I have read pieces of how the US liberal media fuel war cries that I am not surprised anymore.
      I agree with the questions you ask at the end. They should be asked.

      Liked by 1 person

      • Swarn Gill says:

        Good point about nationalism, but here nationalism, at least politically is associated with the dominant race and religion in the country.

        As far as tribalism goes, I think it’s even less common to not be bigoted with a tribalist mentality, unless the tribe you are a part of is just the human race. If you are part of an oppressed group that is fighting for equality, then I would agree with you, but to me what such a “tribe” is really fighting for is to be on equal footing as other groups, which has an end goal of a broader humanist philosophy.

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        • makagutu says:

          We have a problem of ethno-nationalism. The British when they came here divided the different peoples/ nations into tribes.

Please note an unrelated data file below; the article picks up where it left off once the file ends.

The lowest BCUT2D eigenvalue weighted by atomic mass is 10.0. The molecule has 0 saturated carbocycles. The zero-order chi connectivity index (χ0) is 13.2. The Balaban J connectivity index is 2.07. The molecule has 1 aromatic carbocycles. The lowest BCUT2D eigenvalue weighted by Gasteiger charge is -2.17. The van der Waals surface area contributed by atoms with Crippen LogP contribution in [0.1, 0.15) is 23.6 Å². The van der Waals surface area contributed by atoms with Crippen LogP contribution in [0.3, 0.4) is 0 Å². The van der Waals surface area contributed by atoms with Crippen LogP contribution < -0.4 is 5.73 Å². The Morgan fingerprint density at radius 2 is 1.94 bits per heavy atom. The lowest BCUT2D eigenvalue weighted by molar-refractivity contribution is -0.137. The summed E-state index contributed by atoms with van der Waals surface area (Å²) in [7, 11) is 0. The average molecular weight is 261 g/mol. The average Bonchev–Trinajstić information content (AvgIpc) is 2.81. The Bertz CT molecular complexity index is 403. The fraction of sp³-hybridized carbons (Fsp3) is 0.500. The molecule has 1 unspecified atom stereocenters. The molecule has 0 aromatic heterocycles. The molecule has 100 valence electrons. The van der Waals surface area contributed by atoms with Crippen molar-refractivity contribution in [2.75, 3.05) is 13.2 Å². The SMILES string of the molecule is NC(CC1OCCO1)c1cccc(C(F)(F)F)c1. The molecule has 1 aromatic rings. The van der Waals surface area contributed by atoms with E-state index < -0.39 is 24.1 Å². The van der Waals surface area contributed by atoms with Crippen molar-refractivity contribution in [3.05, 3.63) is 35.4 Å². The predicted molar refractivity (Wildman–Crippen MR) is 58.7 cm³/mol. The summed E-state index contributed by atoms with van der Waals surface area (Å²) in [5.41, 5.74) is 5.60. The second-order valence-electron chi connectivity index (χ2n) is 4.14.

And each ethnic group is trying to get to position of power to be the next oppressor

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          • Swarn Gill says:

            I was just having a discussion a similar with someone else. The best way for people to maintain power, especially when vastly outnumbered by the people they are oppressing is to divide them. Whether this is down by the rich or people of a particular race, this is the tactic. In the case of colonialism even after they leave, the mentality remains. 😦

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  3. renudepride says:

    Sorry, I could never get the closed captioning activated. 😦